22. PE: Presentation • Presentation variable • Suspect in any patient c/o new or worsening dyspnoea, chest pain or prolonged hypotension without obvious etiology • Symptoms: dyspnoea (sec. to min) > pleuritic chest pain > cough • Signs: tachypnoea > tachycardia > rales > loud P2

    23. PE: Diagnosis

    24. PE: ECG

    25. PE: Management

    26. PE: Clinical guidelines

    27. PE: Anticoagulation • Enoxaparin 1mg/kg Q12H • UFH: 80IU/kg then 18IU/hr (5000IU max) • Fondaparinux • 5mg daily if <50kg • 7.5mg daily if 50-100kg • 10mg daily if >100kg • If clinical suspicion high, initiate anticoagulation prior to confirming diagnosis

    28. Long term management: • V-K antagonists • LMWH preferred in patients with malignancy or pregnancy • Duration: • 1st provoked: 3mo • 1st unprovoked, malignancy or recurrent, consider indefinite tx

    29. PE Non Cardiac PTX Oesophageal disaster Chest Pain Coronary spasm Aortic disease Obstructive CAD Cardiac Myo/pericardium Stable angina Coronary disease ACS

    30. Pneumothorax: Presentation • Primary Spontaneous PTX: • Seen in patinets without underlying lung disease • Smoking, FH and Marfans predispose • Usually 20s-40s, present with sudden onset dyspnea and pleuritic CP at rest • Physical findings include decreased chest excursion, decreased breath sounds, hyperresonance • Hypoxeima common, hypercapnea uncommon 2/2 perfusion of PTX but adequate ventilation with contralateral lung

    31. Pneumothorax: Presentation • Secondary Spontaneous PTX • Seen in patients with underlying lung disease • Any lung disease predisposes however COPD most common • PCP, CF and TB also common causes • Similar physical presentation to PSP • ABG typically abnormal 2/2 underlying lung disease

    32. Pneumothorax: Diagnosis • CXR: Look for pleural line • Can be difficult in patients with COPD • CT scan can overestimate size of PTX

    33. Pneumothorax

    34. Pneumothorax

    35. Pneumothorax: Treatment • ABCD • Assess haemodynamic stability • If < 2cm and stable, can observe • If > 2cm, chest tube If haemodynamically unstable, chest tube

    36. PE Non Cardiac PTX Oesophageal disaster Chest Pain Coronary spasm Aortic disease Obstructive CAD Cardiac Myo/pericardium Stable angina Coronary disease ACS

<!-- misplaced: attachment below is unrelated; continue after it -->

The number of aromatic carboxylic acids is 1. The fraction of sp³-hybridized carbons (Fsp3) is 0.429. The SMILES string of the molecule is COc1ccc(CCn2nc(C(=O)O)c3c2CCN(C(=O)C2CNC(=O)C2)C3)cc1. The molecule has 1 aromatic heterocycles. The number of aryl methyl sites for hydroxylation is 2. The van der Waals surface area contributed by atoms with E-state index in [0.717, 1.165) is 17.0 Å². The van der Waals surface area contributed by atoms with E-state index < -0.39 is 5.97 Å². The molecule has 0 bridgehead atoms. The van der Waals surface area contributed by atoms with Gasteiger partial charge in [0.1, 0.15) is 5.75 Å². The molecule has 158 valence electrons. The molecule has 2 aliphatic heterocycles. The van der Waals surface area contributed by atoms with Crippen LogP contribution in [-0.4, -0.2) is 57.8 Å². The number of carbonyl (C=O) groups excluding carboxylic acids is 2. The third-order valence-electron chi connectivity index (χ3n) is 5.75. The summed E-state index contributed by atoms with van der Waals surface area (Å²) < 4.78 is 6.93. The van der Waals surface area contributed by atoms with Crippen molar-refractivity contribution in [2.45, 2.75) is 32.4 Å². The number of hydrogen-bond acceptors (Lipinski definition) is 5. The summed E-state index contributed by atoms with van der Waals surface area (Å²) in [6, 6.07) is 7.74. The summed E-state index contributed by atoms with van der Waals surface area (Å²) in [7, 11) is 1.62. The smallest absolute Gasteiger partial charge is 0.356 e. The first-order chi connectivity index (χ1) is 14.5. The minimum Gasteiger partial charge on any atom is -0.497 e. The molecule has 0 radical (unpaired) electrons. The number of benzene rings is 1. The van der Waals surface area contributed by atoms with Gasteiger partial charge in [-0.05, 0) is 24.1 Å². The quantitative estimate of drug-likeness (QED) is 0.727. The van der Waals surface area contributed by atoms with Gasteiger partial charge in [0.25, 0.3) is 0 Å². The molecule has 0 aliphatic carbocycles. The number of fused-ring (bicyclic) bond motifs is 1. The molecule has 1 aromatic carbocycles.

37. Oesophageal rupture: • Hospitalized: >50% 2/2 instrumentation of esophagus • Traumatic: MVA, chest wall trauma • Spontaneous: (transmural perforation) • Vomiting (Boerhaave’s Syndrome): retching followed by severe chest and epigastric pain, tachypnoea, dyspnoea, fever, cyanosis, shock • Caustic ingestion, pill esophagitis, Barrett’s, oesophageal ulcers in HIV patients

    38. Oesophageal rupture: Diagnosis • CXR: early shows mediastinal or free peritoneal air • Hours to days later: widening of mediastinum, pleural effusion

    39. Oesophageal rupture: • CT scan: Oesophageal oedema, extra oesophageal air, perioesophageal fluid • Oesophagram: Extravasation of contrast • NO role for endoscopy which introduces more air into mediastinum

    40. Oesophageal rupture: Treatment • Management variable and depends on size, location, rapidity of diagnosis and underlying disease • Treatment surgical • Complications: mediastinitis , sepsis, shock, death

    41. PE Non Cardiac PTX Oesophageal disaster Chest Pain Coronary spasm Aortic disease Obstructive CAD Cardiac Myo/pericardium Stable angina Coronary disease ACS

    42. Aortic dissection: Presentation • Sharp, “tearing” anterior or posterior chest and back pain. • Typically sudden onset and severe • Chest pain more common with type A dissections • Complicated by CVA, syncope, MI (RCA) or HF

    43. Aortic dissection: Diagnosis • Generally suspected by history/physical • Variations in pulses or blood pressure (>20 mmHG difference between R and L arm) • ECG: variable depending on complications • Imaging when stable • CXR: mediastinal widening • CT chest, TEE, MRI other options and all superior to TTE

    44. Aortic Dissection: • Predisposing factors: • Aortic aneurysm • HTN • Vasculitis • Marfan’s or other collagen diseases • CABG/cardiac catheterizaion • Drugs (crack cocaine) • Trauma

    45. Aortic dissection: Classification

    46. Aortic dissection

    47. Aortic dissection

    48. Aortic Dissection: Management • Type A: Surgical • Type B and uncomplicated: Medical • Type B and complicated (major branch involved, continued expansion or aortic rupture • Long term management includes B blocker, serial imaging at 3, 6 and 12 months and reoperation if indicated

    49. Acute Management • ICU admission • Pain control: Morphine • Reduction of SBP to 100-120 or lowest tolerated, HR <60, intubate if unstable • IV B blocker 1st line (labetolol, propranolol, esmolol) • If HR <60 and SBP >100 with good mentation and renal function nitroprusside • If hypotensive, look for blood loss, tamponade or HF prior to giving volume